DENVER -- A Denver company is fighting back, taking on the Consumer Product Safety Commission, after being told it must stop selling tiny magnets.
The CPSC says the super powered magnets can be dangerous to children.
Zen Magnets is hoping to attract enough support to keep them in business.The founder, Shihan Qu, told FOX31 Denver, “It doesn’t seem hopeless to me... there’s a lot of holes in the argument the CPSC has put against me.
It is obvious public opinion is on our side. We’ve had people come in here, call, wish us the best of luck. There’s an online petition, on savemagnets.com. We already have over 2,500 signatures.”
The CPSC sued Zen Magnets and one other manufacturer of similar magnets, asking them to stop selling what they call a dangerous product.
They say children have swallowed the magnets which can cause serious internal injuries.
CPSC Director of Communications, Scott Wolfson told FOX31 Denver, “Doctors have told us here at CPSC that this injury is like a gunshot wound to the gut with no sign of entry or exit. We don’t say that lightly, we have a great deal of sympathy for what happened in Aurora, but this is a serious injury pattern that is happening.”
They estimate tiny magnets have sent 1,700 children to hospitals around the country over the past two years.
They say a public service educational campaign about the dangers didn’t get the message across. So they want the makers to stop selling them.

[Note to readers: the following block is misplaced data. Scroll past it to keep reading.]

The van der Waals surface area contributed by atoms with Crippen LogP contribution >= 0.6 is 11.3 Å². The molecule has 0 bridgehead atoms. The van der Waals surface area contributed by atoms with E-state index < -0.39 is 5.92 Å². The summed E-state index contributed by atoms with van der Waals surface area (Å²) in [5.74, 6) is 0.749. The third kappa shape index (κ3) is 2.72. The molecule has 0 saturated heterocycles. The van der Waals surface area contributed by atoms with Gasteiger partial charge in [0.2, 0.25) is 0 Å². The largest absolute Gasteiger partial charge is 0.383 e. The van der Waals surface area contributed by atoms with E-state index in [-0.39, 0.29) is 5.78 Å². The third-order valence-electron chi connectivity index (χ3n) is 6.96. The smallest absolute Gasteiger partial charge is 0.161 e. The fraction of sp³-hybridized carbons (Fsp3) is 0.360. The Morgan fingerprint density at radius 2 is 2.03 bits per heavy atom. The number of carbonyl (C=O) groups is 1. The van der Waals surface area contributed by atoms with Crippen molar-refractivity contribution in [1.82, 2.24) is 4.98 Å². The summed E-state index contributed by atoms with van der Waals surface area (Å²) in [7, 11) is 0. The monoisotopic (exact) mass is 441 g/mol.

Wolfson said, “We really feel this is an important step for the safety of children. We have an obligation here at CPSC where we see foreseeable misuse of a product that is leading to serious safety problems for children, we have that responsibility to step up and act.”
But Shihan Qu said Zen Magnets have never been linked to any injuries, and he does not believe he should have to stop selling them.
Qu said, “It sucks that we would be put out of business. But honestly, if it really was that our magnets were defective, then the cost of a few businesses is a minor societal cost, but in this case, our magnets are not mechanically defective and it's unreasonable for them to try to prohibit the sale of our magnets.”
Some local parents agree. Daniela Ochtera said, “With this product, it`s excellent... you can create things. It must be much older children. I personally think it`s the parent's responsibility.”
Qu has launched an online petition to build public support for his case. He has to respond to the CPSC’s lawsuit by August 26. For more information about his petition: http://www.savemagnets.com
For more information about the CPSC’s warnings: http://www.cpsc.gov/info/magnets/index.html